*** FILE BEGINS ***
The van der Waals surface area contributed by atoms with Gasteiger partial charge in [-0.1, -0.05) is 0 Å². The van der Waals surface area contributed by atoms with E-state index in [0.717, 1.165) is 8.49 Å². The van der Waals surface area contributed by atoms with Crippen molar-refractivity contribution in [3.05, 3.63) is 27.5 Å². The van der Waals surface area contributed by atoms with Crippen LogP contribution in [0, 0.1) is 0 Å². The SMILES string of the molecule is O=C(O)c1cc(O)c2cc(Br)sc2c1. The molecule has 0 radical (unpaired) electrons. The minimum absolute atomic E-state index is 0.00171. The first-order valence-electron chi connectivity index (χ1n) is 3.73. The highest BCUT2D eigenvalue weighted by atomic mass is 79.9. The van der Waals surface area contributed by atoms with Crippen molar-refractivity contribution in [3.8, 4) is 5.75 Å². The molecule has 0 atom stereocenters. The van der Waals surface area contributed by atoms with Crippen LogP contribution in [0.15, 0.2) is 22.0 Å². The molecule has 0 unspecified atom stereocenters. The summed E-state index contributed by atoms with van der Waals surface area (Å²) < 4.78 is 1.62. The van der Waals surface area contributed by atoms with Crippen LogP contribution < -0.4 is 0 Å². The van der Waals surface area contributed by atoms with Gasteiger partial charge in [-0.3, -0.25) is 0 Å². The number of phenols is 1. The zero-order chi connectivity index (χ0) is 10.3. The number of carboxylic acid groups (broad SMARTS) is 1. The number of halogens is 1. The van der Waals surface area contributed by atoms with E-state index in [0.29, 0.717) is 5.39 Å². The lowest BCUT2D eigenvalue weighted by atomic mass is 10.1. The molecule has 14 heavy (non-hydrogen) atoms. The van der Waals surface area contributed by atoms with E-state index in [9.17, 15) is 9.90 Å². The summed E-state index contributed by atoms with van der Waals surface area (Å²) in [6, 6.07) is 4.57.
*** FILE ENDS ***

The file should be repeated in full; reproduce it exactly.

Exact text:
The van der Waals surface area contributed by atoms with Gasteiger partial charge in [-0.1, -0.05) is 0 Å². The van der Waals surface area contributed by atoms with E-state index in [0.717, 1.165) is 8.49 Å². The van der Waals surface area contributed by atoms with Crippen molar-refractivity contribution in [3.05, 3.63) is 27.5 Å². The van der Waals surface area contributed by atoms with Crippen LogP contribution in [0, 0.1) is 0 Å². The SMILES string of the molecule is O=C(O)c1cc(O)c2cc(Br)sc2c1. The molecule has 0 radical (unpaired) electrons. The minimum absolute atomic E-state index is 0.00171. The first-order valence-electron chi connectivity index (χ1n) is 3.73. The highest BCUT2D eigenvalue weighted by atomic mass is 79.9. The van der Waals surface area contributed by atoms with Crippen molar-refractivity contribution in [3.8, 4) is 5.75 Å². The molecule has 0 atom stereocenters. The van der Waals surface area contributed by atoms with Crippen LogP contribution in [0.15, 0.2) is 22.0 Å². The molecule has 0 unspecified atom stereocenters. The summed E-state index contributed by atoms with van der Waals surface area (Å²) < 4.78 is 1.62. The van der Waals surface area contributed by atoms with Crippen LogP contribution < -0.4 is 0 Å². The van der Waals surface area contributed by atoms with Gasteiger partial charge in [-0.3, -0.25) is 0 Å². The number of phenols is 1. The zero-order chi connectivity index (χ0) is 10.3. The number of carboxylic acid groups (broad SMARTS) is 1. The number of halogens is 1. The van der Waals surface area contributed by atoms with E-state index in [0.29, 0.717) is 5.39 Å². The lowest BCUT2D eigenvalue weighted by atomic mass is 10.1. The molecule has 14 heavy (non-hydrogen) atoms. The van der Waals surface area contributed by atoms with E-state index in [9.17, 15) is 9.90 Å². The summed E-state index contributed by atoms with van der Waals surface area (Å²) in [6, 6.07) is 4.57.